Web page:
One of the key aspects of sanctions is that, in order for them to be most effective, they are supposed to harm the target of the sanctions. And perhaps more importantly, they’re not supposed to harm people who aren’t the target of the sanctions. In the case of the most recent sanctions against Russia, the Biden administration has completely missed the mark.
The timing of the sanctions is the first thing that raises suspicions, as it seems at first glance an attempt to try to deflect attention away from Biden’s horrendous mishandling of the crisis in Afghanistan. On the anniversary of the alleged poisoning of Russian opposition politician Aleksey Navalny, the administration decided to impose sanctions on Russia by banning the importation of Russian firearms and ammunition, effective September 7th.
The sanctions are supposed to remain in effect for at least 12 months, and will only be lifted if Russia fulfills a number of requirements that the Russian government likely won’t agree to. So the effect is that these sanctions will likely be permanent.
How exactly that is supposed to harm the Russian government is unclear. That’s particularly the case since an estimated 40-45% of all ammunition sold in the US comes from Russia.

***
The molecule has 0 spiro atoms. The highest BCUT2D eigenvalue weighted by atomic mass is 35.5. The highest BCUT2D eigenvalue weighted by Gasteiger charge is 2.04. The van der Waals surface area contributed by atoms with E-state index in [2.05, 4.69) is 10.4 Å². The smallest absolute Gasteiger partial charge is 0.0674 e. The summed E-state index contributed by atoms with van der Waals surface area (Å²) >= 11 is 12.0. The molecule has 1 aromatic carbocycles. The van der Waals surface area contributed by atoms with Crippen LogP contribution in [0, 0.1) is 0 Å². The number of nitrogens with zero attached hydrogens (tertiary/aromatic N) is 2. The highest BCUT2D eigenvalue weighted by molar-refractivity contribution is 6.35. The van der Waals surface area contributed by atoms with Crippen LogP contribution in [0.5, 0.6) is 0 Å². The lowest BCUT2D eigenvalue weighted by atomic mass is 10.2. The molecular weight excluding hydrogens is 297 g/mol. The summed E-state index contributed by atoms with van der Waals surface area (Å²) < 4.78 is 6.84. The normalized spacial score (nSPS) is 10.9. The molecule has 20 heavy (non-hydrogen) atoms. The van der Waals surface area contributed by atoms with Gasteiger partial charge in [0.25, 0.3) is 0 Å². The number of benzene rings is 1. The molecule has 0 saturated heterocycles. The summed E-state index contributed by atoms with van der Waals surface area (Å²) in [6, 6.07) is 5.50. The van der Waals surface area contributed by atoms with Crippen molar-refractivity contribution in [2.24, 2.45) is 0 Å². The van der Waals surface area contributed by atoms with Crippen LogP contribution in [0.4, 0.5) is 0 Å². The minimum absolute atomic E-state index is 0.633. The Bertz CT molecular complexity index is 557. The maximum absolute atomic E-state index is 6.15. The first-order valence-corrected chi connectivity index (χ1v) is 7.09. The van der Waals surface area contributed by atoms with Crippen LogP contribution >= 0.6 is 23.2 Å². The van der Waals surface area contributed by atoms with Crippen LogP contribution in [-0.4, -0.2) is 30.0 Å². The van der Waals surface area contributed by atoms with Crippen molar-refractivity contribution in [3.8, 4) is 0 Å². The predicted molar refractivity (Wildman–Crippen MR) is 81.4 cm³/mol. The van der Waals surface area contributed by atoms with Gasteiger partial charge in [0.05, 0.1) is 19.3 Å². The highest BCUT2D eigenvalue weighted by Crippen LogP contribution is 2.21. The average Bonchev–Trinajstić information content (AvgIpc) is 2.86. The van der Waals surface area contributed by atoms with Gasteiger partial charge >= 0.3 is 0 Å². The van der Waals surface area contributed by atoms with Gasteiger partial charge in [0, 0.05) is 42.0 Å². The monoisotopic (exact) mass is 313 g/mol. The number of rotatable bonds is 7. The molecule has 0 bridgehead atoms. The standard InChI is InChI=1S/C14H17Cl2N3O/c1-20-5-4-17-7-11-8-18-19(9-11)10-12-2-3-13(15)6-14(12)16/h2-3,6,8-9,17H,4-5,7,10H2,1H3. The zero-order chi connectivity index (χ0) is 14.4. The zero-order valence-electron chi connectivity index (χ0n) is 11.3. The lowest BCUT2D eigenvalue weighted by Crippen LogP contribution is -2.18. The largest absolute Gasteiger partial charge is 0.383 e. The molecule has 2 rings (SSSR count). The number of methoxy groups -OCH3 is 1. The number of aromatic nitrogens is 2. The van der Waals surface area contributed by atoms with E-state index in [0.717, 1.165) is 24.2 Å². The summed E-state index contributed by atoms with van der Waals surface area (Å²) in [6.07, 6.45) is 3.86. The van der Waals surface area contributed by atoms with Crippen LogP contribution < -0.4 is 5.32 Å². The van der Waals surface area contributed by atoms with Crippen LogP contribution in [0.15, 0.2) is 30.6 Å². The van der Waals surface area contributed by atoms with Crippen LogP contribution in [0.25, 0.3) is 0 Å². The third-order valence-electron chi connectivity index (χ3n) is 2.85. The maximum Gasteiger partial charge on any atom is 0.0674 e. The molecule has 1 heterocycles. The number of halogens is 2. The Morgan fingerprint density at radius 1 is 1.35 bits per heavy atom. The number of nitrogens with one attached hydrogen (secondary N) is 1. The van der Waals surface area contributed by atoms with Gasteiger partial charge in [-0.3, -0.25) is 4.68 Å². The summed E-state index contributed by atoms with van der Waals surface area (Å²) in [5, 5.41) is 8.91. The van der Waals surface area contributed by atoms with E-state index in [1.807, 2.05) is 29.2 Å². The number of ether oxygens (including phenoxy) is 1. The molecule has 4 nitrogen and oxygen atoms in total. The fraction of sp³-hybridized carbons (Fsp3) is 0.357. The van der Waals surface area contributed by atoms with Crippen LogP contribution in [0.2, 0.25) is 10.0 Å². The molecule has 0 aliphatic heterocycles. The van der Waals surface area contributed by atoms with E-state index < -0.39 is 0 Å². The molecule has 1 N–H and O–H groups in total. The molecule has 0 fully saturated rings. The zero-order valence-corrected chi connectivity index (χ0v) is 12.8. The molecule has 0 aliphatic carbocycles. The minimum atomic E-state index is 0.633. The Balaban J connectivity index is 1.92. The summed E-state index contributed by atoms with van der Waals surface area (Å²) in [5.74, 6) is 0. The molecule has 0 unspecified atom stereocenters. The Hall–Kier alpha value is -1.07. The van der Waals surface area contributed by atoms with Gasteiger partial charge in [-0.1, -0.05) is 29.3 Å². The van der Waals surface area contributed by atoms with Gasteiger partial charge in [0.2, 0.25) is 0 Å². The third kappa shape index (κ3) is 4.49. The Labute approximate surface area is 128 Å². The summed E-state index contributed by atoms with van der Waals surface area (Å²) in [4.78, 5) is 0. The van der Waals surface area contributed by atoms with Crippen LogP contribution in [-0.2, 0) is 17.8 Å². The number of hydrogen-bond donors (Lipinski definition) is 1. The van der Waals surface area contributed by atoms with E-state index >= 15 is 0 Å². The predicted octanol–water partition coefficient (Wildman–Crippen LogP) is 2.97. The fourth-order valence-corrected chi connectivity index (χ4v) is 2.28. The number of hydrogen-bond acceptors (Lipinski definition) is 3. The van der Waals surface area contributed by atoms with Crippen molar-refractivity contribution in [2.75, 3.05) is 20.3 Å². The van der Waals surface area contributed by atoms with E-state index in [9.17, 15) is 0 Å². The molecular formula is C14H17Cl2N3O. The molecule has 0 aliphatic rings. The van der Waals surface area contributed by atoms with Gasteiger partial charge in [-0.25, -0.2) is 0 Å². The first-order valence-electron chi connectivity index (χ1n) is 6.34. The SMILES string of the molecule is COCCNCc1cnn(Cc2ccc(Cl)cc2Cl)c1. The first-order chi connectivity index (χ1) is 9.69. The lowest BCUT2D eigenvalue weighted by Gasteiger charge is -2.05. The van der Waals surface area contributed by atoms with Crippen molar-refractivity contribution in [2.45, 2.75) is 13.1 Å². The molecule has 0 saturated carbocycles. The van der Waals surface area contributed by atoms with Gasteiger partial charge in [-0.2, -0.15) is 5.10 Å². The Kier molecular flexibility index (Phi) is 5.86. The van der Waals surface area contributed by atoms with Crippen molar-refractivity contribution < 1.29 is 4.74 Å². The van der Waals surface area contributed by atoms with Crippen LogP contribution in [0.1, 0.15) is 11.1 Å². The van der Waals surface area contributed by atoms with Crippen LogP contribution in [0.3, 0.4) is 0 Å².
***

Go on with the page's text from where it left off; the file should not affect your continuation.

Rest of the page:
Most American gun owners are familiar with brands such as Tulammo, Wolf, Barnaul, and Golden Tiger that feature steel-cased ammunition in calibers such as 7.62x39, 5.45x39, 7.62x54R, and 9x18mm Makarov. But Russian steel-cased ammunition in other calibers such as 9mm Luger, .223 Remington, .308 Winchester, and .30 Carbine is also popular in the US.
For gun owners who don’t reload, Russian steel-cased ammunition in many cases can be half the price of American-made ammunition, or even foreign-made brass-cased ammunition. That allows them to shoot twice as much for the same amount of money. At least until now.
The immediate reaction to the news was a round of panic-buying of Russian ammunition, at a time when ammo prices were just starting to come down after the Great Ammo Shortage of 2020-21. Most online sellers were sold out within hours, and any remaining stocks of ammo have skyrocketed in price. And of course, with such a major source of ammunition now gone, prices on remaining non-Russian and brass-cased ammunition are going to rise.
The effect will be far more severe on American gun owners than on the Russian government. We can hope that eventually other countries will step into the breech and supply enough ammunition to the US market, but that will take time, potentially years. In the meantime, US gun owners will once again suffer as a result of misguided US foreign policy that won’t actually achieve its stated aims.